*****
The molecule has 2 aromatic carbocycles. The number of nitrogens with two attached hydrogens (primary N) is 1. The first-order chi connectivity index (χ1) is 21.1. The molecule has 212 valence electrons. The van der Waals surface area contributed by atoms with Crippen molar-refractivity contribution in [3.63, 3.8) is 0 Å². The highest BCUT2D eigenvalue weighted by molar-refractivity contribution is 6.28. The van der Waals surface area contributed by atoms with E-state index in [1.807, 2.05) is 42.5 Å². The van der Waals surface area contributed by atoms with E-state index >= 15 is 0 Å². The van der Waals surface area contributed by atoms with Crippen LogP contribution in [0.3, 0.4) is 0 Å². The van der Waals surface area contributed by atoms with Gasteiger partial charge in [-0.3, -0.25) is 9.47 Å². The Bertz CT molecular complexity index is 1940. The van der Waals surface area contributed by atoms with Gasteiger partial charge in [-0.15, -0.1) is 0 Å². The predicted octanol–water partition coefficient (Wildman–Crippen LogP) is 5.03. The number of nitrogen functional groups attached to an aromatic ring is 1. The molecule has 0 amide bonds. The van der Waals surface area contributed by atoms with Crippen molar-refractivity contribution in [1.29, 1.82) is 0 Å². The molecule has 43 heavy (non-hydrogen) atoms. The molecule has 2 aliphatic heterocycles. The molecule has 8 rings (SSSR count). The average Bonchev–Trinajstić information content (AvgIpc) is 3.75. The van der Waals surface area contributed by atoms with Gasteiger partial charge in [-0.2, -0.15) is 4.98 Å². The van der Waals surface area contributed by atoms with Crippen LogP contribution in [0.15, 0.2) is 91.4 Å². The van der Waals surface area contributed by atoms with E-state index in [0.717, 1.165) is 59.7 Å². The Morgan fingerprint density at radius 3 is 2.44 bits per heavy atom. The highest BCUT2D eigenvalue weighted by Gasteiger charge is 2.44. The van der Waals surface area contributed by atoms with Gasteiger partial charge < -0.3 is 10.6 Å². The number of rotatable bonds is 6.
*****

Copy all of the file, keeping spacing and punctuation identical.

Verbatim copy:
The molecule has 2 aromatic carbocycles. The number of nitrogens with two attached hydrogens (primary N) is 1. The first-order chi connectivity index (χ1) is 21.1. The molecule has 212 valence electrons. The van der Waals surface area contributed by atoms with Crippen molar-refractivity contribution in [3.63, 3.8) is 0 Å². The highest BCUT2D eigenvalue weighted by molar-refractivity contribution is 6.28. The van der Waals surface area contributed by atoms with E-state index in [1.807, 2.05) is 42.5 Å². The van der Waals surface area contributed by atoms with E-state index >= 15 is 0 Å². The van der Waals surface area contributed by atoms with Crippen LogP contribution in [0.3, 0.4) is 0 Å². The van der Waals surface area contributed by atoms with Gasteiger partial charge in [-0.3, -0.25) is 9.47 Å². The Bertz CT molecular complexity index is 1940. The van der Waals surface area contributed by atoms with Gasteiger partial charge in [-0.15, -0.1) is 0 Å². The predicted octanol–water partition coefficient (Wildman–Crippen LogP) is 5.03. The number of nitrogen functional groups attached to an aromatic ring is 1. The molecule has 0 amide bonds. The van der Waals surface area contributed by atoms with Crippen molar-refractivity contribution in [1.29, 1.82) is 0 Å². The molecule has 43 heavy (non-hydrogen) atoms. The molecule has 2 aliphatic heterocycles. The molecule has 8 rings (SSSR count). The average Bonchev–Trinajstić information content (AvgIpc) is 3.75. The van der Waals surface area contributed by atoms with Gasteiger partial charge in [-0.2, -0.15) is 4.98 Å². The van der Waals surface area contributed by atoms with Crippen LogP contribution in [0.15, 0.2) is 91.4 Å². The van der Waals surface area contributed by atoms with E-state index in [0.717, 1.165) is 59.7 Å². The Morgan fingerprint density at radius 3 is 2.44 bits per heavy atom. The highest BCUT2D eigenvalue weighted by Gasteiger charge is 2.44. The van der Waals surface area contributed by atoms with Gasteiger partial charge < -0.3 is 10.6 Å². The number of rotatable bonds is 6.